NASA / Michigan Tech / IGEPN
A false-color image from NASA’s Terra satellite shows an eruption under way at Ecuador’s Tungurahua Volcano in August 2006.
There’s a terrible beauty to volcanic eruptions, as we’ve seen over the past few days during an upsurge in activity at Ecuador’s Tungurahua Volcano. Over the weekend, villagers near Tungurahua fled their homes because of an eruption that spewed rocks and ash into the air. Ecuador’s “Throat of Fire” has roared spectacularly at least three times in the past year — and there have been many other flare-ups since the volcano awoke in 1999.
This false-color image, captured by NASA’s Terra satellite in shortwave infrared, near-infrared and green wavelengths, shows the volcano belching ash in August 2006. The satellite image also records the impact of earlier eruptions. Deep purple rivulets of rock make their way through green vegetation. The rock is from previous lava flows that have solidified. Arcing around the west side of the volcano is the bright blue ribbon of the Chambo River.
Today’s “blast from the past” is the ninth offering in our Cosmic Log Space Advent Calendar. Every day until Christmas, you can look forward to another image of Earth as seen from space. Here are the previous pictures in the set, as well as links to three other Advent calendars with space themes:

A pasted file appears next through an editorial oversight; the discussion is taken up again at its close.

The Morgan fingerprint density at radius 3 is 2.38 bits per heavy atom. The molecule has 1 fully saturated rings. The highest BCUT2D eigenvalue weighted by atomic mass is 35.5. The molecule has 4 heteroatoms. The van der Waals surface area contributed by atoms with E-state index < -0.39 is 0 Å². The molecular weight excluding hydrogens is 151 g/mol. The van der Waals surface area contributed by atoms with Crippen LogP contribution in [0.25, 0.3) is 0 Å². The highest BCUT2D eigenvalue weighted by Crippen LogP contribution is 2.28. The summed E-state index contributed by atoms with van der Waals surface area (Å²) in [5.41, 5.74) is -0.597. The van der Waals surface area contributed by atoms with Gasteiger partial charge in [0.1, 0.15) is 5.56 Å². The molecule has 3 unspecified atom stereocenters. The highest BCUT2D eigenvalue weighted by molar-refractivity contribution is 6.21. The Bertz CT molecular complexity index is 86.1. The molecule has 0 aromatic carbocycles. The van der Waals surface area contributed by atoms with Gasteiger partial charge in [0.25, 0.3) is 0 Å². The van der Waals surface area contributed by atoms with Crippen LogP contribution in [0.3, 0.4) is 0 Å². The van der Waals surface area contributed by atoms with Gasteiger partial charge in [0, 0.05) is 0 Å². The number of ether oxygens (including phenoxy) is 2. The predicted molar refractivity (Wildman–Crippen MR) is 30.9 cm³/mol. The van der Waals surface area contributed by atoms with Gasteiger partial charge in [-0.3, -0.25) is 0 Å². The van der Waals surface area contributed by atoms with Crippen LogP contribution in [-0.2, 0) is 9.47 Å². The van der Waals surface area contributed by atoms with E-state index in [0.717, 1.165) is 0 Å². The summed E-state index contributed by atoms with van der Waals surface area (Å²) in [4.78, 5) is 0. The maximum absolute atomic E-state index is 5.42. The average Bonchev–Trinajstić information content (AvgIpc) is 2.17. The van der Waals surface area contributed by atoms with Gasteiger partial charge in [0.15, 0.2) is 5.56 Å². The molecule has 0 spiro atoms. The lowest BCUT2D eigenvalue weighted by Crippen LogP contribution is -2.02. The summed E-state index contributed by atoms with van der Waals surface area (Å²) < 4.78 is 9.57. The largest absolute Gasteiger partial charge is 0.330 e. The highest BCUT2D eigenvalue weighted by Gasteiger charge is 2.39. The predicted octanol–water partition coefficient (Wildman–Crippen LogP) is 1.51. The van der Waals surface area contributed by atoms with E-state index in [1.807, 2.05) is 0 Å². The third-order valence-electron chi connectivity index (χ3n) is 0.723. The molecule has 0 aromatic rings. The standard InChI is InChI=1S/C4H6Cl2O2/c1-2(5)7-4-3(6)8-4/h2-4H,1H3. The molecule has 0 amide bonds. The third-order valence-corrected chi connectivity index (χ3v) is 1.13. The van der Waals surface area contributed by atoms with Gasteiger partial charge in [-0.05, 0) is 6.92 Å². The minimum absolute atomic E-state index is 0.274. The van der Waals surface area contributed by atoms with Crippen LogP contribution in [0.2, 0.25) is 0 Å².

* From Day 1: The Cosmic Log Advent Calendar so far * Door 2 for Dec. 2: ‘Alien’ lake seen from space * Door 3 for Dec. 3: Egypt’s river of light * Door 4 for Dec. 4: Tallest building reaches for the sky * Door 5 for Dec. 5: Russia’s dazzling delta * Door 6 for Dec. 6: Space skipper vs. the world * Door 7 for Dec. 7: Pearl Harbor from the heavens * Door 8 for Dec. 8: Listening for E.T. * The Big Picture at Boston.com: Hubble Advent calendar * Planetary Society: Solar system Advent calendar * Zooniverse Advent calendar
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